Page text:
A great teacher, in a good educational setting, does so much more than deliver content. Teachers challenge students to think, they give students a way to connect their learning to the world, they mentor, they advise, they even mother sometimes. Teachers love their students; they are their 'kids'. Lessons about self-efficacy in learning, responsibility for your own education, learning to cooperatively work together for an end goal, as well as lessons in character, work ethic and organization all take place in a great teacher's classroom, none of which will increase test scores. A great teacher gets to know their students and knows that 'John' only gets to eat if he comes to school and that 'Jenn' has a father on his deathbed and that 'Savannah and Stacy' are sisters that live in a motel room with 3 other siblings and two adults. A great teacher never equates these students with a test score or data because they are people, they are children; they are so much more than one test on one day. But that great teacher is held accountable if they do not make the data more important than the student and that teacher is rarely recognized as "great" because that kind of greatness will never show up on a standardized test. Time and again, the data vortex will suck the life and passion out of that teacher because that great teacher is tired of the fight.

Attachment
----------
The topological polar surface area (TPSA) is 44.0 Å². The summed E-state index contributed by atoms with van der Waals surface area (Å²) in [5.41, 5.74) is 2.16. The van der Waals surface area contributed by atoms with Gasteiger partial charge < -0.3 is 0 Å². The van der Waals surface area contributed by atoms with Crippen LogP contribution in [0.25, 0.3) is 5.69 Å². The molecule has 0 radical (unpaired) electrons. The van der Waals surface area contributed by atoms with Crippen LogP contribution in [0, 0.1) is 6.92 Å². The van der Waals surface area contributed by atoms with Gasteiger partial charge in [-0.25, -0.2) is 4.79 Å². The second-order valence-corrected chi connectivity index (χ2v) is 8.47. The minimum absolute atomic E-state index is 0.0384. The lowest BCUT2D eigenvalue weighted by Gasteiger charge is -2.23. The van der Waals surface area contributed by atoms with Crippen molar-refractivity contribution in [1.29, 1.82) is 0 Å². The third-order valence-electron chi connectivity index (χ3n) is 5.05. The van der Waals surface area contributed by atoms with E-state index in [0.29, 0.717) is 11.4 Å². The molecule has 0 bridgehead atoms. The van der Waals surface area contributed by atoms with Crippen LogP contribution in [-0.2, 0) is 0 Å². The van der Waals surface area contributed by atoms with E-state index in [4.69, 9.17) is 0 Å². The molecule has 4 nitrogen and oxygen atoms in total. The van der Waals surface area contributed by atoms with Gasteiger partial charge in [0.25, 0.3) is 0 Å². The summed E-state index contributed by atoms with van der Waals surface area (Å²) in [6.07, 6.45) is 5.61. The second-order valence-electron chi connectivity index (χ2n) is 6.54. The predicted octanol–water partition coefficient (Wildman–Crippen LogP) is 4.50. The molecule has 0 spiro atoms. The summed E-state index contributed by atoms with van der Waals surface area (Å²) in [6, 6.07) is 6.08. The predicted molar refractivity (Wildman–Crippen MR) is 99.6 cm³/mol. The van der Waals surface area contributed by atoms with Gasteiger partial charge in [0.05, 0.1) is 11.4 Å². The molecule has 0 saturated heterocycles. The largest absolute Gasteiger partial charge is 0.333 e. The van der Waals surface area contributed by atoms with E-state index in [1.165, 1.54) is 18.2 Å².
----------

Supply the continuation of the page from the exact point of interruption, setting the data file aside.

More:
The second casualty, by default of the first, is the student learning component. As aluded to before, students are reduced to numbers on a page, their learning to a score. Students are very aware of this fact and they are not fans of the data vortex at all. In general most students want to do well. However, when they are given tests that are designed for the majority of them to only achieve about a 50%, regardless of what adjusted grade is entered into the gradebook, students are very aware that they do not understand half of the material they are testing over (or more likely, the questions ar worded in such a way that they can not discern what material it is testing). Students, at least at the ninth grade level, will often give up if they know they are not going to understand a majority of what is placed in front of them. Now in the defense of the districts, this type of exerience does prepare the students for the state standardized testing situation since it is presented in much the same manner. In my opinion, this is the piece that helps students perform better on the state assessment. Giving students glimpses of the type of questioning they will be faced with is essential. Gathering data on how well they are doing on tested domains is even very useful. When the data becomes high risk every single time the students are faced with it because it counts for more than half of their classroom learning average, that is detrimental and students tend to shut down. It magnifies the pressure of the one test on one day scenario and pulls that same stress and emotion into a weekly or monthly event. In Texas, the extra component for high school students is that if the student does not pass the state mandated end-of-course test for five different subjects, they cannot graduate with their class, regardless of grades, attendance, perseverance, determination, and 13 years of public education. Students begin to perceive that their learning, their education, is less valuable than their scores. If we want students who enter adulthood with a sense of responsibility for their own learning we must give them the impression that self-efficacy is important and that learning and education is more than a testing event.